Yohan Blake

Yohan Blake interviewed by GQ about his watches, Usain Bolt, more

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Yohan Blake likes to read “The Notebook” while listening to soft Michael Jackson music, quotes what he thinks is Muhammad Ali before races and is called the “Socks Man” back home.

These tidbits and more were revealed by the Olympic silver medalist in the 100 and 200 meters in an interview with GQ.

Let’s start with the “Socks Man” nickname. GQ asked Blake, 23, to name the last stylish item he purchased.

“Pretty socks,” he said. “They call me ‘Socks Man’ back home because my feet are always pretty in my colored socks. I love to get them from different stores all over the world. The last pair I bought was in Canada. They were a mix of pink, orange, blue, gray. I like to have a mix as I always wear different socks at the same time.”

Blake is known worldwide for another nickname — “The Beast.” He said in the interview most people think he’s “a living and walking beast,” but they shouldn’t be afraid to approach him.

Blake also said he listens to reggae while training, but at home he enjoys Jackson and reading his “love novel” — “The Notebook.”

Of course, there was also a question about Usain Bolt.

“Some might say Bolt has made a career out of peacocking on the track when he wins … ”

To which Blake answered: “That’s different — he’s very nervous. He does all of that to get that nervousness away. Trust me. It’s a release.”

Blake on his pre-race routine:

“Sometimes I say, ‘fly like a bird, sting like a bee,’ to get myself like Muhammad Ali to get a hold of myself.”

Of course, that’s not quite Ali’s famous line.

The GQ story also talked about Blake’s famous $500,000 watch publicized last year. Blake has upgraded to a new watch with a beast claw covering its face.

Blake, the reigning world champion in the 100 meters, pulled out of August’s world championships earlier this month due to a hamstring injury that’s plagued him since the spring. He has since been ruled out for the rest of the season by his manager.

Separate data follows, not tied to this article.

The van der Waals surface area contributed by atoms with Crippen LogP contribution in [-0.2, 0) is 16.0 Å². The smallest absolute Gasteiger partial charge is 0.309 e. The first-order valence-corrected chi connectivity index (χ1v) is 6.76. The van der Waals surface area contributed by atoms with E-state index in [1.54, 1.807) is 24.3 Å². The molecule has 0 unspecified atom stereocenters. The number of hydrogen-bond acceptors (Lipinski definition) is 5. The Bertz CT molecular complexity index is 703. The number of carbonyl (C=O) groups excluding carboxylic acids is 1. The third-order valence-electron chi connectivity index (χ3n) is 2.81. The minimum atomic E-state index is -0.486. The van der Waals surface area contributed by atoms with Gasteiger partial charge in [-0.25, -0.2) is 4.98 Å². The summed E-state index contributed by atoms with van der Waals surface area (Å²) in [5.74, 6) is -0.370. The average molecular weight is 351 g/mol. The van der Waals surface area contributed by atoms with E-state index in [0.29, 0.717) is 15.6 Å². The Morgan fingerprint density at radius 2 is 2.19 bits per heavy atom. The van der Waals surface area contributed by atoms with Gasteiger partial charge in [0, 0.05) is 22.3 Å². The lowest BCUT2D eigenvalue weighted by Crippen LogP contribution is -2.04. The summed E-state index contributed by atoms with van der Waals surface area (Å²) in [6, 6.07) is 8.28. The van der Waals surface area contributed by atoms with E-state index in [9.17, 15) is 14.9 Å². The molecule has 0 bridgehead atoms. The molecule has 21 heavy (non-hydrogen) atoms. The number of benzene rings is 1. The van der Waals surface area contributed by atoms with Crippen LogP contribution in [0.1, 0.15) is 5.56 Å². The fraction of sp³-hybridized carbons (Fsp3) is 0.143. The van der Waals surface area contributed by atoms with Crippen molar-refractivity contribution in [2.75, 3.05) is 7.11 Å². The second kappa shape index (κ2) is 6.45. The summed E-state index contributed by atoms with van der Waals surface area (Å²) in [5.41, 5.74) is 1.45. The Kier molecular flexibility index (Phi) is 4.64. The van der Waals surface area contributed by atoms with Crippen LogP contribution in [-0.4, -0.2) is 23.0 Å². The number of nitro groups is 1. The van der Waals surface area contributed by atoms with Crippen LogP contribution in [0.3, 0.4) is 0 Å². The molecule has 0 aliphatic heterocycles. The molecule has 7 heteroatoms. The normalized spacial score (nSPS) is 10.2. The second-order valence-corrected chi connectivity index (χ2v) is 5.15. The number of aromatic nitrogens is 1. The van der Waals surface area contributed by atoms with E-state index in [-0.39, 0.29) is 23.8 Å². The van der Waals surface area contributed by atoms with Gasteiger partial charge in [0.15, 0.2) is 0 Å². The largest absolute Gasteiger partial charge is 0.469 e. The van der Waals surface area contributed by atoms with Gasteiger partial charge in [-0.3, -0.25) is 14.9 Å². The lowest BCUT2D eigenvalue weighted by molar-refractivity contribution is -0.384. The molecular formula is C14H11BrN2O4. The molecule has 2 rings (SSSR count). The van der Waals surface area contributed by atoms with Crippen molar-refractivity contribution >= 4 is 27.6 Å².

Bolt’s autobiography title contradicts title of earlier Bolt book

World record smashed at Paris Diamond League

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PARIS (AP) — Olympic champion Ruth Jebet broke the women’s 3,000-meter steeplechase world record by six seconds at the Diamond League meeting in Paris on Saturday

Meanwhile, Kendra Harrison won the 100 hurdles without beating her own record.

The 19-year-old Jebet, born in Kenya and running for Bahrain, clocked 8 minutes, 52.78 seconds at Stade de France.

The previous record was 8:58.81 by Gulnara Samitova-Galkina of Russia at the 2008 Beijing Games.

“I tried many times to beat the world record,” Jebet said. “I was not expecting such a big difference with the record.”

Jebet’s performance was so dominant that she beat Diamond League rival Hyvin Kiyeng of Kenya by nearly 10 seconds, and Emma Coburn of the U.S. by almost 20.

Harrison won the 100 hurdles in 12.44 seconds, followed by American countrywoman Dawn Harper-Nelson (12.65).